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stopped Rabbet

wanda200's picture

stopped Rabbet (post #106670)

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Hello,


Just wondering what the best tool for the job is. I'm in the process of attaching the top of my bookcase so I can nail on the back.. I am using caribou pine panel boards for the back.


The  3/4" thick top  requires a 1/4" stopped rabbet. The sides of the bookcase already have a 1/4" deep X 1/4  wide rabbet on the back to recieve the boards.


I thought this would be real easy using the router table. The top of the bookcase measures 11 1/4" deep X 36" in length.


For some unknown reason the 1/4" freud straight bit got "caught up", snagged during the middle of the practice cut.  I set the height of the bit  1/8". (figure it's easier on the 1/4" bit if I make the cut in 2 stages) The router fence was adjusted to make a 1/4" wide rabbet. Didn't think that would pose any problem.  I'm pushing the wood right to left. Does grain direction matter when using a router table to make a stopped rabbet? I reversed the workpiece and was able to make the cut. Sometimes it's awefully difficult to see what direction the grain is running. I don't want to ruin my workpiece. So I am looking for an alternative method. I bet I could do this easily with a rabbet plane.


Maybe it's best if I just attach a fence to my plunge router and make the cut  using my 1/4" straight bit.


One other ?    When plunge routing ( cutting a stopped dado for a shelf) do you have to turn off the router before pulling out of the cut? I usually just release the lock lever to pull out of the cut when I get to the end of my cut and then turn off the router.  I have a feeling that's not the right thing to do.  I'm so used to using a fixed router. I don't have much experience at all using a plunge router.  I also need a few pointers on how to properly set a plunge router to the right depth.


Wanda 


Edited 10/17/2008 10:59 pm by Wanda200

thumbnailed's picture

(post #106670, reply #1 of 7)

I can only give advice on your plunge router technique. Yes you should release the plunge at the end of your cut, just hold the router still firmly before you do so. To properly set the depth, place the router on a non metallic surface, lower the cutter to just contact with the surface. Next set the depth stop bar firmly against the stops, and set the measure indicator to zero. Then just set the depth stop bar to the depth of cut you want. Remember that the harder the material, the more passes you'll want to make to complete the cut. Just move slow and carefully.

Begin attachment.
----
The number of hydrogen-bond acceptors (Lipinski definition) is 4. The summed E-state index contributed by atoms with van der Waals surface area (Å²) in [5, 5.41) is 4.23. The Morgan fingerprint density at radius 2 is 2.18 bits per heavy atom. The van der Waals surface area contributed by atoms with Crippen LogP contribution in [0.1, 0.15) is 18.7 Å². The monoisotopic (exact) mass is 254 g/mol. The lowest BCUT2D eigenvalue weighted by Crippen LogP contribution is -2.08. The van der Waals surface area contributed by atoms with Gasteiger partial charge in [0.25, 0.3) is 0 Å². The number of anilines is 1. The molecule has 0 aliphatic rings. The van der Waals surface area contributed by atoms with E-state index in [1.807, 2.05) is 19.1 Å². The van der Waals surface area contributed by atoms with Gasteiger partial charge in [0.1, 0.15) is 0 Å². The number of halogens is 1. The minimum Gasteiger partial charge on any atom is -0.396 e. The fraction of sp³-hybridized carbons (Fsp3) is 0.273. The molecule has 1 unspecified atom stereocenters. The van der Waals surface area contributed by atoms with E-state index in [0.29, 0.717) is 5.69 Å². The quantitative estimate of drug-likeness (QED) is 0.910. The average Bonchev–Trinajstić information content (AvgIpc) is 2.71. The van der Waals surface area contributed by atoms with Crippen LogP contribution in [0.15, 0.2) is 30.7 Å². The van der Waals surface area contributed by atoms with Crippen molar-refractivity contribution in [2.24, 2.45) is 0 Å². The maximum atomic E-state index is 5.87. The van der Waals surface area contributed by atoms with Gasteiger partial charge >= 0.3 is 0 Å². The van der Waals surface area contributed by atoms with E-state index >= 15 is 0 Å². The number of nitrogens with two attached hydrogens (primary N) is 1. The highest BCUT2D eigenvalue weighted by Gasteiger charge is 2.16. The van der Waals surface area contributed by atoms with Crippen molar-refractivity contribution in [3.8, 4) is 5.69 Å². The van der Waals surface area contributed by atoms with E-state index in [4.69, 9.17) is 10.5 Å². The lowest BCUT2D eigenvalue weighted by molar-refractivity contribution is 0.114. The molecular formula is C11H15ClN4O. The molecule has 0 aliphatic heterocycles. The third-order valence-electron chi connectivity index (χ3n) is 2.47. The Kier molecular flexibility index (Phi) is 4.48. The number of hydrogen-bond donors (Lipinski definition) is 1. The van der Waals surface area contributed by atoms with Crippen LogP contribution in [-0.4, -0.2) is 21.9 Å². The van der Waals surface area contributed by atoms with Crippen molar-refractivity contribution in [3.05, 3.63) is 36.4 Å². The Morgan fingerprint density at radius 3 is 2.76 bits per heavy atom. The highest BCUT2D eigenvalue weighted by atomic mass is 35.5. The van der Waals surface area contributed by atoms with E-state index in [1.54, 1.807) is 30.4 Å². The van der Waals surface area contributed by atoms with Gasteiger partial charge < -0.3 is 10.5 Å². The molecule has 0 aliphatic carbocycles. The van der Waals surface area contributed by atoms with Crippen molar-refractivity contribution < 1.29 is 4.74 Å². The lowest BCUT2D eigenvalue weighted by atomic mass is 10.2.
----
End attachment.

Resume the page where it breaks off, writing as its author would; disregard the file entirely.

ring's picture

(post #106670, reply #2 of 7)

Wanda,

My first impulse when cutting a stopped rabbet would be to reach for a regular router and the proper ball bearing guide for a 1/4" cut.* There are lots of these bits around...I personally use Amana's set with interchangeable bearings. No need for plunge router here, although it doesn't hurt. And it seems to me that moving the piece over a router table is far clumsier than moving the router in this case. Of course in any case you'll need to chisel up the ends after routing. A 1/4" rabbet could certainly be cut in one pass.

*like this for instance-
http://www.leevalley.com/wood/page.aspx?c=2&p=30110&cat=1,46168,46176&ap=1

David Ring

www.touchwood.co.il/?id=1&lang=e


Edited 10/18/2008 12:48 am by ring

knuts's picture

(post #106670, reply #3 of 7)

First thing that comes to mind is using a 1/4" bit to cut a 1/4" rabbet. For rabbets I always use a larger bit and let the fence settle the depth issue. Reason is, I like to have part of the bit in the clear and no chance of it trying to plow a dado on the edge of the piece. And as previously noted, it is even better with a rabbeting bit, if you have one. If you're going to buy one, my favorites come with multiple sized bearings.

joinerswork's picture

(post #106670, reply #4 of 7)

Wanda,


If the 1/4" bit is the only one you have (I'd use a larger diameter if possible) I'd set the height at 1/4" and make the cut in two or three passes, setting the fence each time to increase the depth of cut, so that the full diameter of the bit is not buried.


Ray

wanda200's picture

(post #106670, reply #5 of 7)

Hi Ray,


Now why didn't I think of that. Yes, using a wider bit (1/2") would have worked.  I ended up using my rabbeting bit set up in my router table. I was going to use my fixed router but the base on my PC 690 was too small for the large rabbet bit. 2 passes and I was done.


Wanda


 

dgreen's picture

(post #106670, reply #6 of 7)

For future reference Porter Cable makes a clear base plate with a 2 1/2 inch hole. The part number is 42188.

 


 


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Men will never be free until the last king is strangled with the entrails of the last priest.
~ Denis Diderot

 

 

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Men will never be free until the last king is strangled with the entrails of the last priest.
~ Denis Diderot

wanda200's picture

(post #106670, reply #7 of 7)

Hi,


 


Thanks dgreen, I guess I haven't been keeping up on my tool reviews. Haven't checked but I'm assuming my PC 690 variable speed router has the same size plate as my older PC 690 fixed router.


Things to check for before purchasing a router.


Thank god I have a arouter table!